Debt is a promise to repay a certain amount of money. In general, securities are defined in the financial world as financial instruments that are fungible (divisible) with a changing monetary value.
The most common types of securities include equity and debt and here we will talk about debt in more detail.
How do debt securities work?
The idea behind debt is to raise money for the issuer. Usually, companies or governments issue these debt securities. Government securities in the US are called Treasurys, while companies usually issue their debt in the form of corporate bonds.
As a bondholder, you can expect regular income from interest payments and the repayment of the principal upon maturity.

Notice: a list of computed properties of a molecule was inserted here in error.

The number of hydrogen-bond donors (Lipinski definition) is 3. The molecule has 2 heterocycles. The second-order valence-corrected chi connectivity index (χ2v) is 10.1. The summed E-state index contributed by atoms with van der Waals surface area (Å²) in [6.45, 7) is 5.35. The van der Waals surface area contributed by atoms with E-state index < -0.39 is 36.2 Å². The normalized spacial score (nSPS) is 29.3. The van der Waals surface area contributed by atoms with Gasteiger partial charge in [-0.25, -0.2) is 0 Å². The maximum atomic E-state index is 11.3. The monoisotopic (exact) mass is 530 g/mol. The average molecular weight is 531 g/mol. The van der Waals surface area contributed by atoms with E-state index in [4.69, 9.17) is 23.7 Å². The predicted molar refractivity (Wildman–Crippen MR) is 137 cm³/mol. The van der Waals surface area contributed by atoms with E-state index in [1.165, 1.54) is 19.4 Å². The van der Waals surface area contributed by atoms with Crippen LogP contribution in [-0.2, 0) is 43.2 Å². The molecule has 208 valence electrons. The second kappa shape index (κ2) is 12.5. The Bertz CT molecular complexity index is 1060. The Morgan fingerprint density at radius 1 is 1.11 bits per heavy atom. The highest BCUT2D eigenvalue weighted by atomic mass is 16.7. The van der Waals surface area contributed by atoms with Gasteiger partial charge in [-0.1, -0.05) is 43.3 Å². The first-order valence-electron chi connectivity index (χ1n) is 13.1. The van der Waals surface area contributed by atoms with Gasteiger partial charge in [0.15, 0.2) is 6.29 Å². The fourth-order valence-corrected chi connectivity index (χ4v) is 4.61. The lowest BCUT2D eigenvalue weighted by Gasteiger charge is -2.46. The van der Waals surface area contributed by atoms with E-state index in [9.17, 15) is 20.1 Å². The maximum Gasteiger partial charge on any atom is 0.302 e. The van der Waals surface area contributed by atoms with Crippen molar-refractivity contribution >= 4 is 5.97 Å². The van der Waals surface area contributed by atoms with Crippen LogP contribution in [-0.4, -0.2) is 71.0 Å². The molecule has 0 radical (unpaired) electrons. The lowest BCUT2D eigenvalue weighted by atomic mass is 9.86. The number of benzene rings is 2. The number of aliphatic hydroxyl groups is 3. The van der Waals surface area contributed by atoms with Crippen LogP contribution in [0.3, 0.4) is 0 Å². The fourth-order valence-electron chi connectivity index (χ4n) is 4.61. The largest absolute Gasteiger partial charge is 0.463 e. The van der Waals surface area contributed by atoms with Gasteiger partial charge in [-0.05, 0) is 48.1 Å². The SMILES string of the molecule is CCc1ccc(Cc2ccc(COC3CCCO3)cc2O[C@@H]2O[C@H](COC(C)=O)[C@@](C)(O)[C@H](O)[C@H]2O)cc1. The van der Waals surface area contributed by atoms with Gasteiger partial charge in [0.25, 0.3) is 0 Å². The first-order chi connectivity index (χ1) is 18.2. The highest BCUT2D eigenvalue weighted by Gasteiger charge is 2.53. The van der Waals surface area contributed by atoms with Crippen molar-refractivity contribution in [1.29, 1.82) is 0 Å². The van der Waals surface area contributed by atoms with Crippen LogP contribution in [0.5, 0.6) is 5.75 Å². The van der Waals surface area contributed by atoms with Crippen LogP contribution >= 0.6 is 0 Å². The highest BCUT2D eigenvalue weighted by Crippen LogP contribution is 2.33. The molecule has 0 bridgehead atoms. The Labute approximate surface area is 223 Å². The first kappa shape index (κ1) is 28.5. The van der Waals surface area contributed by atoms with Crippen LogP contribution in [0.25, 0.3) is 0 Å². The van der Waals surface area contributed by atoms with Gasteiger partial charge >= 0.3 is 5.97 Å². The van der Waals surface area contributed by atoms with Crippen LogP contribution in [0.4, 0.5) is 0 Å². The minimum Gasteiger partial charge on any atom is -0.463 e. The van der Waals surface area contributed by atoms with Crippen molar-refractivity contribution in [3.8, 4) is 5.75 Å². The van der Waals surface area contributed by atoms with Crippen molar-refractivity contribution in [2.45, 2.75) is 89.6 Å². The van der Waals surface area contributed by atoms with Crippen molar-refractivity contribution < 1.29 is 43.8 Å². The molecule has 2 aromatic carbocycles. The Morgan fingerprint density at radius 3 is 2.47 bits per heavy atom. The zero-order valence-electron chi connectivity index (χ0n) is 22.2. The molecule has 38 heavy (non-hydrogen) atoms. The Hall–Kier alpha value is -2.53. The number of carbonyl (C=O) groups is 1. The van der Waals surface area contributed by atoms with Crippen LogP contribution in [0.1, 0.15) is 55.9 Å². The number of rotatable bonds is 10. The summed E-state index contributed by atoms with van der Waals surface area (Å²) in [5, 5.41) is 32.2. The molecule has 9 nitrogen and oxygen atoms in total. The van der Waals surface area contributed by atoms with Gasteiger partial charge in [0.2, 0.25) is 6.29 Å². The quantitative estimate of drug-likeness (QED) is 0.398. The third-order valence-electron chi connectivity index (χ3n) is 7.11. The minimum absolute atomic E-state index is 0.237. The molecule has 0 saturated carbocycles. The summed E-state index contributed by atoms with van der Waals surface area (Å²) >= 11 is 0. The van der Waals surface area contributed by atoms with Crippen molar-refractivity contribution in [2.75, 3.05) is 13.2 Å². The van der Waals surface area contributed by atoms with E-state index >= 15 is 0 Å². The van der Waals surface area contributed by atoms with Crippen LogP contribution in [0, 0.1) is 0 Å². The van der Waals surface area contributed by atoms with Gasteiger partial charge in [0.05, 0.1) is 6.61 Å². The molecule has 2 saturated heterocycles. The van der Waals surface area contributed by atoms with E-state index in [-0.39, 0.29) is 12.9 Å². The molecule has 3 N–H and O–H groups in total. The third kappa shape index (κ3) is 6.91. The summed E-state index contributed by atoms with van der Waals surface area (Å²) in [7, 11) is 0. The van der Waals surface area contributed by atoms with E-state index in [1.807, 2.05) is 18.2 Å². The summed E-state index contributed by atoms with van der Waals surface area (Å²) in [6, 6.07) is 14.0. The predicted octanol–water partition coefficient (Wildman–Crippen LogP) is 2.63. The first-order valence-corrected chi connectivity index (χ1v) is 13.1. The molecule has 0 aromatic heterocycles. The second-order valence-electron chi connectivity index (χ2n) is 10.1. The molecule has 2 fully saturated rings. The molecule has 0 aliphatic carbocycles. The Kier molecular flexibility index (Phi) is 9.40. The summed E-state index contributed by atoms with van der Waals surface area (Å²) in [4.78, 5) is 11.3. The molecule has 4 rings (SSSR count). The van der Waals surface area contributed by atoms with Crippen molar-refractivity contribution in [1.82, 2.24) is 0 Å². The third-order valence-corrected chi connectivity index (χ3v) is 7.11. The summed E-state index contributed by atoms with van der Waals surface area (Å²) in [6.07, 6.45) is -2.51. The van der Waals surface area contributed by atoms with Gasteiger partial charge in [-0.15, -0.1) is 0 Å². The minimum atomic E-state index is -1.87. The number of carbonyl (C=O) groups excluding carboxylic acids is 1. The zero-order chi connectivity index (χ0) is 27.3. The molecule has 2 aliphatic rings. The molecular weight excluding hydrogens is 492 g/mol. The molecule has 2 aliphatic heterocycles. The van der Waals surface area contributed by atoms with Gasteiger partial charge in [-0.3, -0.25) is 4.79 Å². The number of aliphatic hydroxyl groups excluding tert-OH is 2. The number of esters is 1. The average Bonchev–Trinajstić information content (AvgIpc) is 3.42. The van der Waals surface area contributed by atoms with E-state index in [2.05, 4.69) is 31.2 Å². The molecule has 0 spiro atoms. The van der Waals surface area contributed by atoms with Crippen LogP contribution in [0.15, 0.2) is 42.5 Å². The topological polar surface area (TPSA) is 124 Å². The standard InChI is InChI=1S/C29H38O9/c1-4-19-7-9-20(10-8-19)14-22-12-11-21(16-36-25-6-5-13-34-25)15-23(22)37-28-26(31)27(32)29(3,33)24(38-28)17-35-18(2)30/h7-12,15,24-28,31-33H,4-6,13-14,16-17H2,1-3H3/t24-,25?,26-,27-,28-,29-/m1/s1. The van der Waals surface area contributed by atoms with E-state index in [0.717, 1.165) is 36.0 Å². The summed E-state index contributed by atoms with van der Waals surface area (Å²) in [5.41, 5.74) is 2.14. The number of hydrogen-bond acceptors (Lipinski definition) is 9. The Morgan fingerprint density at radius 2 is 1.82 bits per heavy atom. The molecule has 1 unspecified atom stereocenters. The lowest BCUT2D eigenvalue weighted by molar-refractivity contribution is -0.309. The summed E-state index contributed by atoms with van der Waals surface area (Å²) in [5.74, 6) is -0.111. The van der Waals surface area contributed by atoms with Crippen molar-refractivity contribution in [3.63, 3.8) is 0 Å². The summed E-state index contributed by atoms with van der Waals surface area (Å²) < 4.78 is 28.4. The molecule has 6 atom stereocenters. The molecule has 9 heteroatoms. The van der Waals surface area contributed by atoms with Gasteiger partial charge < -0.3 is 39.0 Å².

Most often, bonds offer fixed-income investments. This is in stark contrast to equities, where nothing is fixed, even the dividend may be cut if the company chooses so.
This is not to say there are no risks involved in debt securities. Inflation running high, interest rates rising (while your interest payments are fixed), credit risk (the possibility that the issuer may default on its debt obligation) all pose a risk.
A bond can be re-sold and traded among other investors in the secondary market. As a retail investor, typically you’ll buy and sell a bond in the secondary market (i.e. after it has been issued) through a broker - this is true for both government and corporate bonds.
For a more comprehensive overview of government bonds, municipal bonds and corporate bonds and the risk associated with them, check out our educational article on bonds.